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Saturday, 27 July 2013

Would you make the team ?

When I was a teenager I played a lot of team sports - specifically cricket.  The cricket season meant a consistent pattern each week - practise with the team 2-3 times, practise by myself and then play both days on the weekend.

Practise with the team meant a couple of things but one of the main goals was quite simple - impress the coach enough to get selected for the team.  Show them not only your technical skill but your attitude and enthusiasm.  I used to look for Friday's paper excited to see whether I had been selected.

After cricket I moved to martial arts.  Martial arts is much more like triathlon - you train each week and then periodically there is a test of what you had learnt.  These tests for the higher ranks could be years apart.  There was no weekly team, no one really cared if you turned up or not.  Training was more about the process (and perfection) and is why I have the Japanese symbol Keizen on my left ankle.  Keizen means "Always Moving Forward" and the left side of the body, in Martial Arts, is the spiritual side.

For some people that come from team sports this difference in mentality - of not being 'selected' each week is a very different mindset.  The triathlon equivalent of a Martial Arts grading is obviously a race but these can seem a long way off (fortunately not years like in Martial Arts but in the case of a bad injury this may even be the case).

The trick is to treat each training week as a match week.  Have you done enough so that the coach will 'select' you ?.  Have you trained consistently - have you demonstrated the right attitude and enthusiasm for the game that would make the coach want you on the team.  Think back to your team sport and remember the feeling of making the team or missing out.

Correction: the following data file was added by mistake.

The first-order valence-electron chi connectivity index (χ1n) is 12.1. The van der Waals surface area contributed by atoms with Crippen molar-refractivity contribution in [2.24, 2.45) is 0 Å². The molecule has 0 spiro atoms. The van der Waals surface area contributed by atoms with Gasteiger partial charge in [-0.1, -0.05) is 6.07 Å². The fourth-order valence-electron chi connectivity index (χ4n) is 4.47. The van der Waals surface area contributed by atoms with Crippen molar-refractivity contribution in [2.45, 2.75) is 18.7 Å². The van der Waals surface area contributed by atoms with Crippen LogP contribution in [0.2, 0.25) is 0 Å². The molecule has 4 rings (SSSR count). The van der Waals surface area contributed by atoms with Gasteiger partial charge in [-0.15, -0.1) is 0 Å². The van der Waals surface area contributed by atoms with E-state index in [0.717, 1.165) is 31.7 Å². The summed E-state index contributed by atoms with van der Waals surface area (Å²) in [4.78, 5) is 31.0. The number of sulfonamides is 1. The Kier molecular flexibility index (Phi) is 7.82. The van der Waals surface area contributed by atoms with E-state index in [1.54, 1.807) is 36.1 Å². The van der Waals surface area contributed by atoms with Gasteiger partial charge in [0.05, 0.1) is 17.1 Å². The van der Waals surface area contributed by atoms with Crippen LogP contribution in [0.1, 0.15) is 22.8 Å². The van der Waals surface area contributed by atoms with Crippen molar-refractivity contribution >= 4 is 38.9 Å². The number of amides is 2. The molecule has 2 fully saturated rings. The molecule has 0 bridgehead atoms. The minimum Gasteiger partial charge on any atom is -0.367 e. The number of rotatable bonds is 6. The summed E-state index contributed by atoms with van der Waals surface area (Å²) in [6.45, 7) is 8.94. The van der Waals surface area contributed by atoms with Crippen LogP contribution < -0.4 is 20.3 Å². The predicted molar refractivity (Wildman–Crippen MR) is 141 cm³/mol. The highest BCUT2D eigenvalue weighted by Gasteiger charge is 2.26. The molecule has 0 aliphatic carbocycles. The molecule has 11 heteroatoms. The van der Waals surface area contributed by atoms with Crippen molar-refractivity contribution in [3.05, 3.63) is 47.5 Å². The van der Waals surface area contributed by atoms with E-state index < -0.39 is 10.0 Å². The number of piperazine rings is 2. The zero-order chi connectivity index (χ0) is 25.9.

For people coming from team sports like Cricket and Football this change of mindset can make a big difference.  Make one day of the week 'selection day' - take a step back and give your training week a score out of 10 and ask yourself...

Would you make the team this week ?.  

Saturday, 20 July 2013

Pick out the Brown Smarties.

We've all heard the stories of demands 'Divas' make - Mariah Carey demanding 2 dozen white roses and no patterns on the couches in her dressing room, Jennifer Lopez demanding an all white dressing room, Madonna demanding a brand new toilet seat..  But maybe there is more to it than just being a tad eccentric..

For those that grew up in the 80's you will remember David Lee Roth.  He was the lead singer of Van Halen and also had a successful solo career.  In his contract conditions he demanded a bowl of smarties with all of the brown smarties removed.

Diva right ?

When asked recently about this he explained it was actually a quality control check.  What he meant was that if he walked into his dressing room and found a bowl of smarties without brown ones he knew that someone had read his contract in detail and that he didnt need to worry about as much about all the important requirements he had around staging, water, security etc.  If he found brown smarties he knew that the quality of everything else would also need to be checked to make sure nothing impacted the standard of the show.

You may train, you may watch what you eat, you may look after your equipment - but do you pick out the brown smarties ?  Do you make sure, when you go into a session, that the little details are right to get the most 'quality' out of the session ?  In some sessions the duration of the interval and the recovery time is critical to get the best bang for buck out of the session.  Mucking around with shoe laces, watch settings, chatting to your mates can all mess up these timings meaning the metabolic goal of the session cannot be met - it is a wasted session purely through lack of attention to detail.

In business there is an expression called The Six P's.  Proper Planning Prevents Piss Poor Performance.

Next time you are heading to the track, the pool, the gym ask whether you have picked out the brown smarties - have you done those small things that mean that you get the best out of the session.